Cocaine: Connecticut House Passes Bill to Eliminate Crack/Powder Disparities 5/13/05

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The Connecticut House of Representatives Tuesday passed a bill that would eliminate sentencing disparities between powder cocaine and crack cocaine offenses. On a vote of 92-52, the House endorsed HB 6635, which would eliminate the disparity in the amount of crack versus powder cocaine that would trigger a five-year mandatory minimum prison sentence.

The bill, which had 19 cosponsors in the House, was pushed primarily by legislators representing inner city districts where crack is more prevalent than powder cocaine. Under current law, someone selling a half-gram of crack is subject to the mandatory minimum, while someone must sell an ounce of powder cocaine to garner the same penalty. Unlike legislation moving in some other states, such as South Carolina, or what is sometimes discussed as a "fix" for federal sentencing disparities, the Connecticut bill does not lower the amount of powder cocaine needed to trigger the mandatory minimums, but instead raises the amount of crack that triggers the five-year sentence to one ounce, the same amount as powder cocaine.

The measure now goes to the state Senate. If passed there and enacted into law, it would go into effect October 1.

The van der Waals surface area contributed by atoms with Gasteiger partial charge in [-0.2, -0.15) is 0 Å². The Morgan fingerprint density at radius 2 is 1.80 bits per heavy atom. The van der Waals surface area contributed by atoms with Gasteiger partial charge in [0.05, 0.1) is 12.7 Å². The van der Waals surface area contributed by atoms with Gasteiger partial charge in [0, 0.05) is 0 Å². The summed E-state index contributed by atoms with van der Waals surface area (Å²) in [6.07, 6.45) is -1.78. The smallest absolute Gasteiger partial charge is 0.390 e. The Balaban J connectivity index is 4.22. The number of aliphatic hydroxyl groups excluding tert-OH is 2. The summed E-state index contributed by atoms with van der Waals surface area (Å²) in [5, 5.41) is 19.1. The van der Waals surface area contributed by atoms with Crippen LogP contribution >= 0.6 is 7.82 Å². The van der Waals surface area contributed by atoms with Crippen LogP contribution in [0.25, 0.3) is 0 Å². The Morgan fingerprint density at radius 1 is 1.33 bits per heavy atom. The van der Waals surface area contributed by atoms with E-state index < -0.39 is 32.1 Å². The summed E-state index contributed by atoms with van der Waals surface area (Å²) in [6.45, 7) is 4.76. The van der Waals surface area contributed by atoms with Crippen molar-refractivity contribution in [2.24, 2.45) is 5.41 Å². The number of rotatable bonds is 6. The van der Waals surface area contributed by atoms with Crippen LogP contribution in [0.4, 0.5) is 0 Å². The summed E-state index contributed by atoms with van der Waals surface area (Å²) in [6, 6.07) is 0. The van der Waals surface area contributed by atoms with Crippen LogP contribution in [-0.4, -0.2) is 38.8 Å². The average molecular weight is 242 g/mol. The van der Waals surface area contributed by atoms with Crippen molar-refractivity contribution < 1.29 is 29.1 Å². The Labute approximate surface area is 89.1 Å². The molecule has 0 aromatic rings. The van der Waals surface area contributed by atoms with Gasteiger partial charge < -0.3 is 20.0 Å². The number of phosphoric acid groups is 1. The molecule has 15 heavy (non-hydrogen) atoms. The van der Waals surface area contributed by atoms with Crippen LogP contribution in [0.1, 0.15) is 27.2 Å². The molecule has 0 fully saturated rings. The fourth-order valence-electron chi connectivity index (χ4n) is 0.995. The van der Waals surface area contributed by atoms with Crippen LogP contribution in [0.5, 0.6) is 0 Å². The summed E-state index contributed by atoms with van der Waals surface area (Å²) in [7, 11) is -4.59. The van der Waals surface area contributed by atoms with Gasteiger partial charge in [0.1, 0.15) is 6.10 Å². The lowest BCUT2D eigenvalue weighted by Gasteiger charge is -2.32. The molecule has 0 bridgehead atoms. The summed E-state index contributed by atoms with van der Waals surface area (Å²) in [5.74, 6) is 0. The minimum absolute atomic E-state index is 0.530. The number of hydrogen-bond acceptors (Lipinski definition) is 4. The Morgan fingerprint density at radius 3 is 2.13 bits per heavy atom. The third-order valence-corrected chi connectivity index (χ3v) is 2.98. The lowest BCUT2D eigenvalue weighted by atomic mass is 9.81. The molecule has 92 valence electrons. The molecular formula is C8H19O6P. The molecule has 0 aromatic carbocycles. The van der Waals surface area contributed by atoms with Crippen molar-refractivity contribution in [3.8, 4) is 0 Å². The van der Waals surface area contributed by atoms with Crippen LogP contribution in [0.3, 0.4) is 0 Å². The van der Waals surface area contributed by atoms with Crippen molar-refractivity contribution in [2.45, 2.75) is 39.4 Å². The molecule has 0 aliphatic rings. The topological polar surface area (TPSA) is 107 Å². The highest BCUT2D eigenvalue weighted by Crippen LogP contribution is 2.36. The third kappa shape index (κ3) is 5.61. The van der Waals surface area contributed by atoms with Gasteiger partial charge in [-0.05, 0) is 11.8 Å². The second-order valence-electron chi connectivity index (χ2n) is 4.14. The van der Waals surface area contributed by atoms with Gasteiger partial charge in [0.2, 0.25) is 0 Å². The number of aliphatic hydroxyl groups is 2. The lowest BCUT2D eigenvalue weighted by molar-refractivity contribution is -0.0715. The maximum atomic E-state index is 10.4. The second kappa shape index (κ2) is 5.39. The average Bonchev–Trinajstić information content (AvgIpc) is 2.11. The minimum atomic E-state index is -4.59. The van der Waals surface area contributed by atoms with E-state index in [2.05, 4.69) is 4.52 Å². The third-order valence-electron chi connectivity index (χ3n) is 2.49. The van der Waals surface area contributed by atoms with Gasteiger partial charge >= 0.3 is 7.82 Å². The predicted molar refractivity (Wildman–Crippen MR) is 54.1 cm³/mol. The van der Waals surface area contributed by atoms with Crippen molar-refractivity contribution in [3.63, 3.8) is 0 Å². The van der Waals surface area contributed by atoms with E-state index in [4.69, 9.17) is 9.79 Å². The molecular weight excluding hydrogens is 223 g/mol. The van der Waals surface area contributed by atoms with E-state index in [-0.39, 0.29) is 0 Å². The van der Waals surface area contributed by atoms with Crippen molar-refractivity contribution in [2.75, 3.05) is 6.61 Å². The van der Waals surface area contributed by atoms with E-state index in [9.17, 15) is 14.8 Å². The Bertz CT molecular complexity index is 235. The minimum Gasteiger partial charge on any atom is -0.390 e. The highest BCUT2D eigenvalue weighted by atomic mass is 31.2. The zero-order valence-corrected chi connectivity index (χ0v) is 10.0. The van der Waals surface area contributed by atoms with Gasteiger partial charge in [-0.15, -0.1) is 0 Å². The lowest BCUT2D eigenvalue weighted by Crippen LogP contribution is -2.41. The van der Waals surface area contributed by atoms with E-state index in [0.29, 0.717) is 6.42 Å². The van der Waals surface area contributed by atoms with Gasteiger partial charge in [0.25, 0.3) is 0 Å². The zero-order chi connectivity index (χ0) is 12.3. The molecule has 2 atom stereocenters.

Rep. Michael Lawlor (D-East Haven) said the sentencing disparity is leading to prisons filled with minority offenders. Citing state corrections department statistics, Lawlor told his colleagues 72% of adult inmates and 82% of juvenile inmates are black or Hispanic. "This is apparently driven in large part by drug offenders," he said.

"Our jails are filled with young men and women. We need a solution," said Rep. Douglas McCrory (D-Hartford), one of the bill's sponsors. "People say we're being soft on crime. I don't think so," he said. "If you walk out this building and walk a mile up the street, you'll see people going to jail every single day because we're tough on crime."

Connecticut leads the nation in racial disparities in prisons, said Robert Brooks, executive director of A Better Way Foundation, which lobbies the state legislature on a variety of drug reform issues. "This is a clear message we want to reverse that," he told the Associated Press after Tuesday's vote.

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Issue #386 -- 5/13/05

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